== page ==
Baked ham cooling on the serving platter, coconut cream

digging deep among the shimmering strands of plastic grasses

He has not disappointed. Colorful woven baskets or plastic

pies piled high with fluffy meringue, and would someone

to see what the Bunny has left for them.

please check the oven to see if the rolls have browned yet?

foil-wrapped chocolate eggs. Larger eggs, filled with peanut

It must be Easter.

Jelly beans – “Trade you my blacks for your greens!” – and

With an enthusiasm not seen since Christmas morning,

butter or caramel. Marshmallow chicks covered in yellow or

the children awaken early on this day, scampering out of bed

pink sugar.

to dash excitedly around the house, peeking behind the couch

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And the centerpiece: A large chocolate bunny with candy

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eyes, staring silently as he waits for a giggling child to bite

gathers their belongings – purse, programs, children’s

his ears off.

coloring sheets – and there are hugs and handshakes all

It must be Easter.

around as the crowd herds toward the door and out into the

Even families who are not in church every Sunday find

bright sunshine of the parking lot, where Dad has hurried

themselves dressing in their finest clothes, if only because

out under the pretext of starting the car but you know he’s

it will make Grandma happy to have her children and

just trying to see if the game is on the radio.

grandchildren lining the pew with her this morning.

Fortunately, the songs are familiar from year to year, and

the crowds and the long waits at the restaurant, others going

they sing with growing confidence, “Ah-ah-ah-ah-ah-ah-lay-

home where that baked ham is waiting – and the afternoon

looo-ooo-ya!”

will be spent with children scurrying around the back yard,

The final note fades, and everyone settles noisily, if a bit

searching for the plastic eggs carefully hidden by Papaw –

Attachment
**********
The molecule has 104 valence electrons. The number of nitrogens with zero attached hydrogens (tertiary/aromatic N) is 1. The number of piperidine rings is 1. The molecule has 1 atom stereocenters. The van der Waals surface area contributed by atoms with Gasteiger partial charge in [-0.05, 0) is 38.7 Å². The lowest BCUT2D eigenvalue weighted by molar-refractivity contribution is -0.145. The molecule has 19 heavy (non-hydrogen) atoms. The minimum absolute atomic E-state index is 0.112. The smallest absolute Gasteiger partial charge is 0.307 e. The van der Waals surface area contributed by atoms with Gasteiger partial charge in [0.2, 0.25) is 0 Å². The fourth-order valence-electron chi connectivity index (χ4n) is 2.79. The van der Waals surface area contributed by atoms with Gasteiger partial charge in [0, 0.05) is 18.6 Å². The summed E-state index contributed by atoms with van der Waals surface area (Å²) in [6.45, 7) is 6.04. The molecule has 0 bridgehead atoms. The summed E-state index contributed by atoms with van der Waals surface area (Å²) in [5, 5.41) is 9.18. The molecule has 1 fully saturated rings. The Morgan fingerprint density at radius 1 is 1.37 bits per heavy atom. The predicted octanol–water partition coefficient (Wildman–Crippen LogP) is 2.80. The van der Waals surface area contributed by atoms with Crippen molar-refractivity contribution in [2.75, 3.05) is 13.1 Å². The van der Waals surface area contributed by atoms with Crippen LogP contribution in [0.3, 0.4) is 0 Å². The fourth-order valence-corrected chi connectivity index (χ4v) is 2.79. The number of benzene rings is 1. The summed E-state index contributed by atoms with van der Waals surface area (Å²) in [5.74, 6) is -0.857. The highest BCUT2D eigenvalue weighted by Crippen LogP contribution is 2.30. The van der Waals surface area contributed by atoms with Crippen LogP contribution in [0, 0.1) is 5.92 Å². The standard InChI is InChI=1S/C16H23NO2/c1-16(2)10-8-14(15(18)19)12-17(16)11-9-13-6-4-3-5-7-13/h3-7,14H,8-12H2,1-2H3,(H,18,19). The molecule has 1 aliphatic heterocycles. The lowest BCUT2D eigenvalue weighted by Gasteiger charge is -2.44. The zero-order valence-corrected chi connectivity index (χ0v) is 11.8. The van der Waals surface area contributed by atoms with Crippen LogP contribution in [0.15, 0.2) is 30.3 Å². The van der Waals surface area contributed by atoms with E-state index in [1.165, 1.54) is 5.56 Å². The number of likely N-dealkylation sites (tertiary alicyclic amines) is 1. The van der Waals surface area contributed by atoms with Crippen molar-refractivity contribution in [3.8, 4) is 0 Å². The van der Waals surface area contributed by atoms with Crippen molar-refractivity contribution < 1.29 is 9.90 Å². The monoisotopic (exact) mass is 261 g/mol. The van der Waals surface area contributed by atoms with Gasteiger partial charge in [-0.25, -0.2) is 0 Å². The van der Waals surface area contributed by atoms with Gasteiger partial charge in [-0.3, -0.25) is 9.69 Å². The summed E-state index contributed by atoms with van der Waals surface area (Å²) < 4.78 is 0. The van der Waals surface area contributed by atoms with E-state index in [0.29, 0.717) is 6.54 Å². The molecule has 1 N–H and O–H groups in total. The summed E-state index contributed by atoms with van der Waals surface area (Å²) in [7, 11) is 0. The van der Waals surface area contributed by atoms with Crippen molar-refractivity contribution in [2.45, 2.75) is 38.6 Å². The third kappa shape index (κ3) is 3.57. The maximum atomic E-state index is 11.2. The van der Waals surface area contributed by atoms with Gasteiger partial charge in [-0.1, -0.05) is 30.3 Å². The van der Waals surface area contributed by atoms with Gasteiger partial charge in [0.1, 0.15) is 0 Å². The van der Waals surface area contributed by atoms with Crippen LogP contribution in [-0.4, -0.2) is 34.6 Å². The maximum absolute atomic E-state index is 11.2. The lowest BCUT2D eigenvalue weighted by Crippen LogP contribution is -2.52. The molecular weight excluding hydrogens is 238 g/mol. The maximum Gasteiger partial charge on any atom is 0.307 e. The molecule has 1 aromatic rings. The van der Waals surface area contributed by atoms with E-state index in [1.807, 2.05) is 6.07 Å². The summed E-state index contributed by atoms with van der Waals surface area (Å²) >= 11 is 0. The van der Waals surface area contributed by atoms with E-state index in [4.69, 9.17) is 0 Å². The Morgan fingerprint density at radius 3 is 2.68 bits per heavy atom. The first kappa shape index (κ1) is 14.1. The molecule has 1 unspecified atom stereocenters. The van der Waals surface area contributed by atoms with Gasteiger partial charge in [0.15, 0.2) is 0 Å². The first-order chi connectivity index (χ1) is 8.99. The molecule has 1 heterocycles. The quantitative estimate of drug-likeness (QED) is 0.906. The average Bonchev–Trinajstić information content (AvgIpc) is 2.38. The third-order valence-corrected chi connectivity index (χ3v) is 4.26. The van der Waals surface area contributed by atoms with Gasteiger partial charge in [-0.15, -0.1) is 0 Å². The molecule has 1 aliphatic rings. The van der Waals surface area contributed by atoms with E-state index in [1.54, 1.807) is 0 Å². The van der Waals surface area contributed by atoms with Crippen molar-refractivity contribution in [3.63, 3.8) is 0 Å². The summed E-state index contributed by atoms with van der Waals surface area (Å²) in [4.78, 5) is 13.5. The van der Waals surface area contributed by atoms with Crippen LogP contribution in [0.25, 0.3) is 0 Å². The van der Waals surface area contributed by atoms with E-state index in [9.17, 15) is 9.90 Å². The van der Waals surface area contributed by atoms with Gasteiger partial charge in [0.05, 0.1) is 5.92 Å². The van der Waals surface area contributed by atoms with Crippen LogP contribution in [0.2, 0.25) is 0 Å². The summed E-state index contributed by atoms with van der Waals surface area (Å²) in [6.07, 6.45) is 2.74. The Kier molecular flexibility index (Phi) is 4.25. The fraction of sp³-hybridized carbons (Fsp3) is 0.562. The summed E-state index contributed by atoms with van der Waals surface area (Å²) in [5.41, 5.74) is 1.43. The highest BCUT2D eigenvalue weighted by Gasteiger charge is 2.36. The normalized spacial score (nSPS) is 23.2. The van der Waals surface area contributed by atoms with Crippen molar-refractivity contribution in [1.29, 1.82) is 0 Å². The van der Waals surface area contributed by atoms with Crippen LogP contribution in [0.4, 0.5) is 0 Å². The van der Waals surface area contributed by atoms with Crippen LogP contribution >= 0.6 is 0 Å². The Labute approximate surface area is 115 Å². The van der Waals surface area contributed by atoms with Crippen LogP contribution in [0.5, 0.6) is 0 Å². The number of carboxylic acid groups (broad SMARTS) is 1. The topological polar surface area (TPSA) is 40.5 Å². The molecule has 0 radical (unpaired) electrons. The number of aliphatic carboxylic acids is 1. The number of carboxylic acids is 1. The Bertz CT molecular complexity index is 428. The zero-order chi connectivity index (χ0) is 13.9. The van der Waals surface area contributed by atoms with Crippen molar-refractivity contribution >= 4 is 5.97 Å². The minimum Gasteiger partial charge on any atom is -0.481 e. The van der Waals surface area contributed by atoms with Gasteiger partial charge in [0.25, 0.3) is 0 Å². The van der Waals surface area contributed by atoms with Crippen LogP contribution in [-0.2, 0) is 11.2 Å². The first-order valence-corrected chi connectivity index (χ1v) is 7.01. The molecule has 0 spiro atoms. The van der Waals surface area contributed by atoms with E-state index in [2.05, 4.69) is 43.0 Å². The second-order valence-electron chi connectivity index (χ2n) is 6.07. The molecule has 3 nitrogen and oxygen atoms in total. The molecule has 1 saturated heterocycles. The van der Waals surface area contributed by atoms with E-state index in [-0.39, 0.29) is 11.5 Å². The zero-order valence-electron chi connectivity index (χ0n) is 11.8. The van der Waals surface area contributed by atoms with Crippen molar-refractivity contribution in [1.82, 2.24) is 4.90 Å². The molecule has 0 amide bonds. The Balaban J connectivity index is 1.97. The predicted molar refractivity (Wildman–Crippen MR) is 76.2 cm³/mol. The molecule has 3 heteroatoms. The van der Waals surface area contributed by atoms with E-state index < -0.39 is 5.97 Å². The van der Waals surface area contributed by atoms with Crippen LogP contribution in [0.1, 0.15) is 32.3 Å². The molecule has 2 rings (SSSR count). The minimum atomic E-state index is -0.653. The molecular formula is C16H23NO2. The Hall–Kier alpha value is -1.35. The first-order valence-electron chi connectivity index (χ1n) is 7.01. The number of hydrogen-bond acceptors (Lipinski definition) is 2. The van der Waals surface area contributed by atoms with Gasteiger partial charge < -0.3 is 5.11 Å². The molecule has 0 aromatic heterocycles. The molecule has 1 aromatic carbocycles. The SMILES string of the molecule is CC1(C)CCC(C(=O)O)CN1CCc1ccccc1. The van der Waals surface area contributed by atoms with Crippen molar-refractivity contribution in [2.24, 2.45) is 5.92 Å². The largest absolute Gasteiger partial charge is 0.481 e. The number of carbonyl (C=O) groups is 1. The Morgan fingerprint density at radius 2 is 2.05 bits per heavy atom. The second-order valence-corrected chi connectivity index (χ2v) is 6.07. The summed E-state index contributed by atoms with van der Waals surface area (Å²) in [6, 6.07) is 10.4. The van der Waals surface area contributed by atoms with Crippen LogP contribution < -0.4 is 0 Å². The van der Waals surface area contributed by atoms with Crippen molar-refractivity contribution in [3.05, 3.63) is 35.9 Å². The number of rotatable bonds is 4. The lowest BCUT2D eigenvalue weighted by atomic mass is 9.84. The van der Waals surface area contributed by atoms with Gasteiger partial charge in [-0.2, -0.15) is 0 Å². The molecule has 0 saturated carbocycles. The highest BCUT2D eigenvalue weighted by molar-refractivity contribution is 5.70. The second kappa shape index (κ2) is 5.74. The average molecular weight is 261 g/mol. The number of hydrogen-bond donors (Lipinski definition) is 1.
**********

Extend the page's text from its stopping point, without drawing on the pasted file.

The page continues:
breathlessly into their seats, hymnals banging into the racks

even though he stands in the background, discreetly pointing

on the back of the pews, and the pastor stands up to share the

out the locations of the best-hidden eggs to the youngest

annual message of hope and victory.

children.

The old, old story is shared once again: Redeeming love

It must be Easter.

that conquers all, even death, changing the world forever

And life goes on, filled with family and love and hope and

with the promise of eternal life.

joy … all because there really WAS an Easter.

Cars spill out of the parking lot – some hurrying to beat

OP

The message wraps up and there is one more “amen” before the congregation scrambles to their feet for the final

Lora Wimsatt is a mother, grandmother and writer. She enjoys the

song, and then the organ continues to play as everyone

everyday blessings and adventures of life, especially her family.

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family life

a new idea of

normal Jaime, Beau, Paul and Brynna Rafferty

Had I not woken up, I might continue to impress what I thought should be Beau’s purpose on him. Though autism wasn’t something Paul and I planned, God did! { by:jaime rafferty }

I

t is God’s gifts of mercy and humor that carry our family

first child, Beau Peyton.

through difficult circumstances. I never tire when He is

Paul and I weren’t really “welcomed” into parenthood. I

heavy handed with the humor, especially in our parenting. Our

would say it was more like we were catapulted at an alarming

children, Beau and Brynna have been guinea pigs. When we are

rate of speed. We just did what any other unassuming young

laughing, that means we are not crying!

parents would do. We put our safety belts on and braced for

impact.

Unlike some little girls, I didn’t dream of being a mom. The

very thought of being responsible for a little one frightened me,

for the child of course.

disposition, OH MY! He cried every time his eyes were open.

I know individuals who were nicknamed “Smiley” because of

However, my elation at learning my husband, Paul, and I

Beau was beautiful. So beautiful-- just like his name. But his

were pregnant erased reservations about becoming a parent.

their precious disposition as a baby; Beau’s would have been

Parents often dream of the great things their child will do in the

more like “Sour Puss.” Doesn’t quite roll off the tongue like

world. Paul and I were no different. We began preparing them

“Smiley.”

as babies for NASA, the White House, the stage or professional

sports.

same time, and he often slipped away into his own little world.

We consider ourselves lucky if they share our common

He just didn’t seem to really bond with anyone-- me the most.

passions or surpass our expectations.

We were not in the habit of comparing him to other children,

Just when Paul and I got comfortable dreaming of our

but these were noticeable and more obvious differences. We

baby’s future, God sounded an alarm that woke us up. Who